But what really happened to those marginalized families, did the village rush in to help rear those millions of destitute kids, suddenly deprived of even a few meager dollars a month for food and shelter? Hardly. In 1995, more than 70 percent of poor families with children received some kind of cash assistance. By 2010, less than 30 percent got any kind of cash aid and the amount of the benefit had declined by more than 50 percent from pre-reform levels. During the depths of the current recession, when the poverty level nearly doubled, the welfare rolls scarcely budged at all and even dropped in some states.

More savagely, most of those “liberated” from the welfare system didn’t ascend into the middle class, but fell sharply into the chasm of extreme poverty, trying desperately to live on an income of less than $2 a day.

Still $2 a day is better off than being “dead broke.” Indeed, those forlorn mothers can always put down their last few bucks on the futures market. After all, as HRC reminds us, children are the future.

Jeffrey St. Clair is editor of CounterPunch. His new book Killing Trayvons: an Anthology of American Violence (with JoAnn Wypijewski and Kevin Alexander Gray) will be published in June by CounterPunch Books. He can be reached at: sitka@comcast.net.

Jeffrey St. Clair is editor of CounterPunch. His new book is Killing Trayvons: an Anthology of American Violence (with JoAnn Wypijewski and Kevin Alexander Gray). He can be reached at: sitka@comcast.net.

Weekend Edition
February 5-7, 2016
Jeffrey St. Clair
When Chivalry Fails: St. Bernard and the Machine
Leonard Peltier
My 40 Years in Prison
John Pilger
Freeing Julian Assange: the Final Chapter
Garry Leech
Terrifying Ted and His Ultra-Conservative Vision for America
Andrew Levine
Smash Clintonism: Why Democrats, Not Republicans, are the Problem
William Blum
Is Bernie Sanders a “Socialist”?
Daniel Raventós - Julie Wark
We Can’t Afford These Billionaires
Enrique C. Ochoa
Super Bowl 50: American Inequality on Display
Jonathan Cook
The Liberal Hounding of Julian Assange: From Alex Gibney to The Guardian
George Wuerthner
How the Bundy Gang Won
Mike Whitney
Peace Talks “Paused” After Putin’s Triumph in Aleppo 
Ted Rall
Hillary Clinton: the Good, the Bad and the Ugly
Gary Leupp
Is a “Socialist” Really Unelectable? The Potential Significance of the Sanders Campaign
Vijay Prashad
The Fault Line of Race in America
Eoin Higgins
Please Clap: the Jeb Bush Campaign Pre-Mortem
Joseph Mangano – Janette D. Sherman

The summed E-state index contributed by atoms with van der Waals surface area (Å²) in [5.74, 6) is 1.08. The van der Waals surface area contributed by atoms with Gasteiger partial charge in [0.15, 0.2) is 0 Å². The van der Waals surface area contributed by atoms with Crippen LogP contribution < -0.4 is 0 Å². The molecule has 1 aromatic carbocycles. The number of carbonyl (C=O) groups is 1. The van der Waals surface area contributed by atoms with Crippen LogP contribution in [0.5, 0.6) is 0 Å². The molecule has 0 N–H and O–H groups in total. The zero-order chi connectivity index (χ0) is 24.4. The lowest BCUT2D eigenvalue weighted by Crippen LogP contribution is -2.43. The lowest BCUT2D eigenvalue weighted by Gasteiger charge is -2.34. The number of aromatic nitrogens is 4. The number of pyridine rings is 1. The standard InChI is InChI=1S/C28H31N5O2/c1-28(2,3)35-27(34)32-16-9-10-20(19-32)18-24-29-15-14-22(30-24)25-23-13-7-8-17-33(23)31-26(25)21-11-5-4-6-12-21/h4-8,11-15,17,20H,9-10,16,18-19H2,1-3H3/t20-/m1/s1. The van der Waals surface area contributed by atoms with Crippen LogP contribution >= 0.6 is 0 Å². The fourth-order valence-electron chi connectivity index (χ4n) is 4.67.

The Invisible Epidemic: Radiation and Rising Rates of Thyroid Cancer
Andre Vltchek
Europe is Built on Corpses and Plunder
Jack Smith
Obama Readies to Fight in Libya, Again
Robert Fantina
As Goes Iowa, So Goes the Nation?
John Grant
Israel Moves to Check Its Artists
Dean Baker
Market Turmoil, the Fed and the Presidential Election
John Wight
Who Was Cecil Rhodes?
David Macaray
Will There Ever Be Anyone Better Than Bernie Sanders?
Christopher Brauchli
Suffer Little Children: From Brazil to Flint
JP Sottile
Did Fox News Help the GOP Establishment Get Its Groove Back?
Binoy Kampmark
Legalizing Cruelties: the Australian High Court and Indefinite Offshore Detention
John Feffer
Wrestling With Iran
Rob Prince – Ibrahim Kazerooni
Syria Again
Louisa Willcox
Park Service Finally Stands Up for Grizzlies and Us
Farzana Versey
Of Beyoncé, Trudeau and Culture Predators
Pete Dolack
Fanaticism and Fantasy Drive Purported TPP ‘Benefits’
Murray Dobbin
Canada and the TPP
Steve Horn
Army of Lobbyists Push LNG Exports, Methane Hydrates, Coal in Senate Energy Bill
Colin Todhunter
“Lies, Lies and More Lies” – GMOs, Poisoned Agriculture and Toxic Rants
Franklin Lamb
ISIS Erasing Our Cultural Heritage in Syria
David Mihalyfy
#realacademicbios Deserve Real Reform
Graham Peebles
Unjust and Dysfunctional: Asylum in the UK
Yves Engler
On Unions and Class Struggle
Alfredo Lopez
The ‘Bern’ and the Internet
Missy Comley Beattie
Super Propaganda
Ed Rampell
Great Caesar’s Ghost!: A Specter Haunts Hollywood in the Coen’s Anti-Anti-Commie Goofball Comedy
Cesar Chelala
The Public Health Impact of Domestic Violence
Ron Jacobs
Cold Weather Comforts of a Certain Sort
Charles Komanoff
On the Passing of the Jefferson Airplane
Charles R. Larson
Can One Survive the Holocaust?
FacebookTwitterGoogle+RedditEmail